Selected stones from the Reese River chosen for their shape and character
The stones I use for mosaic paving have to have a flat top surface and straight sides.  I set them vertically rather than flat so that they are firmly imbedded in the mortar and wont pop out later.  People often think that the stones I would use would be flat like a pancake, but from experience these will pop out of the mortar over time, so I set everything on edge unless the stone is at least 2 inches thick (4 cm).

A temporary blessing starburst mosaic that I built outside the gate of the construction site of Camp Glenorchy made from stones picked from the parking area
I've been gleaning the usable stone from the construction site to use later in the mosaics that will ornament the paths
Stone is everywhere in this region.  When you excavate, the ground is full of rock from the alluvial deposits of streams, rivers and slides flowing from the surrounding mountains.  Shorelines and gravel bars in rivers are great places to look for nicely shaped stones.

Pebbles and stones on the shoreline of Lake Wakatipu
For many people over the centuries, the only time they may have arranged stones would have been to build a fire ring for camp fires.  Even today a ring of stones and some charcoal will mark a popular place to gather just as they have for countless generations.

A campfire ring along the shores of Lake Wakatipu
This region is known for its schist building stone, which is shipped throughout the country for constructing walls and paving.  Many homes in the area have stone walls made from rock quarried nearby or even on site and beautiful garden terraces are usually made from dry local laid schist.

Walls built by a man as a form of therapy in Glenorchy.  I love the built in seat.
A schist bedrock formation on the slopes of the Wyuna Preserve
Exposed Schist with veins of white quartzite from a quarry on the Wyuna Preserve
Beautiful lichens growing on Schist
Old Schist walls from a ruined building in Glenorchy
I will get to help place boulders on the site.  There are a number of beautiful pieces lying around, and I will be looking for others when I go out to gather stone during the four months I will be in Glenorchy over the New Zealand summer.  I hope to have the opportunity to create river like mosaics that flow around the edges some of these boulders that act as places to sit or for children to climb and jump from.

A beautiful Schist boulder near the Glenorchy Library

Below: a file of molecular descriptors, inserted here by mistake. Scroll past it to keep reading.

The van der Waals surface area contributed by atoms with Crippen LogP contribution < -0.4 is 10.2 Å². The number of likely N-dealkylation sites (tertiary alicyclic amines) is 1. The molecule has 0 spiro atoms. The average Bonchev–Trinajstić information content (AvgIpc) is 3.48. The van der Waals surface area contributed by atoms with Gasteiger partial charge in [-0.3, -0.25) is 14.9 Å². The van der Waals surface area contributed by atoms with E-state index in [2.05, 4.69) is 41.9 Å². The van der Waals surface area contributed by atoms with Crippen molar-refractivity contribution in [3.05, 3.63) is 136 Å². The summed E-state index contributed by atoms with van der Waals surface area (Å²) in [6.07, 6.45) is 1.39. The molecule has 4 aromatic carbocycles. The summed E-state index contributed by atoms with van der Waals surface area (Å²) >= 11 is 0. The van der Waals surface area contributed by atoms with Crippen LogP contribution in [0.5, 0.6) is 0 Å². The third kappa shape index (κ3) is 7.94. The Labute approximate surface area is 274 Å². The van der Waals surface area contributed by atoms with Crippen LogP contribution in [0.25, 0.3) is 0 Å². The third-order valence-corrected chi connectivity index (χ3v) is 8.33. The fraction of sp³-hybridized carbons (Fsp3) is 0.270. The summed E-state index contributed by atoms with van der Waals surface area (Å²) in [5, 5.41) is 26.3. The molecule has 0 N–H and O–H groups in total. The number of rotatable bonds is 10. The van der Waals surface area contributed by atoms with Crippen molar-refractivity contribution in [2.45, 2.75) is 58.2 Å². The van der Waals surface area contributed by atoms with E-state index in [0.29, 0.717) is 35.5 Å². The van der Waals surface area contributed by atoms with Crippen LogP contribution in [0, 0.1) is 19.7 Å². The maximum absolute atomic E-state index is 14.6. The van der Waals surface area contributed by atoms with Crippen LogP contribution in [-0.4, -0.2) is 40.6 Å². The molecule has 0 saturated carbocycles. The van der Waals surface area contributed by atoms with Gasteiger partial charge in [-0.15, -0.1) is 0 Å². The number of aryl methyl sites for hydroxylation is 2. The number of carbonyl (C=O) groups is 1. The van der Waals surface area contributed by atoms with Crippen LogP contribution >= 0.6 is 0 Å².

Large stones stockpiled in the storage yard at Camp Glenorchy
One day I had the opportunity to go up in to the mountains on horseback with a local guide to visit the historic sheelite mines up on the slopes above the lake.  Scheelite is a crystal mineral used in the production of Tungsten, a heavy substance with the highest melting point of any element and a density equal to uranium and gold.  It was important in the manufacture of projectiles in ammunition and missiles, so the mining of sheelite here boomed during World War I and II.

Riding up in to the Richardson Mountains with Ruth Ann
Its a beautiful area with the visible scars of mining softened by time.  A number of historic miner's cabins cling to the slopes, remnants of the remote and difficult life hoping to wrest wealth from the Earth.

Flattened oil drums clad a simple miners hut 
I have proposed recreating the use of flattened oil drums for cladding sheds or for screens in Camp Glenorchy as a way to honor the history of scheelite mining in the region.

The rustic interior of a miner's cabin
A local metal artist, Dan Kelly will be creating a sculpture that plays off of the mechanics of a sheelite battery treatment plant next to the Campfire shelter at the heart of Camp Glenorchy.

A restored battery where sheelite was processed and bagged for transport 





An interpretive sign shows the process used to screen, crush, and roast sheelite to remove impurities
















The flora of New Zealand is fabulous, most of it indemic to the islands.  Flax (Phormium tenax) and Hebes and Sedges frame cascading streams in rich textural blankets.  I hope to tap in to the  essence of these iconic local landscapes to embellish the edges of the paths I'm building for the project.

Flax and Hebes frame a small cascade in the foothills of the Richardson Mts.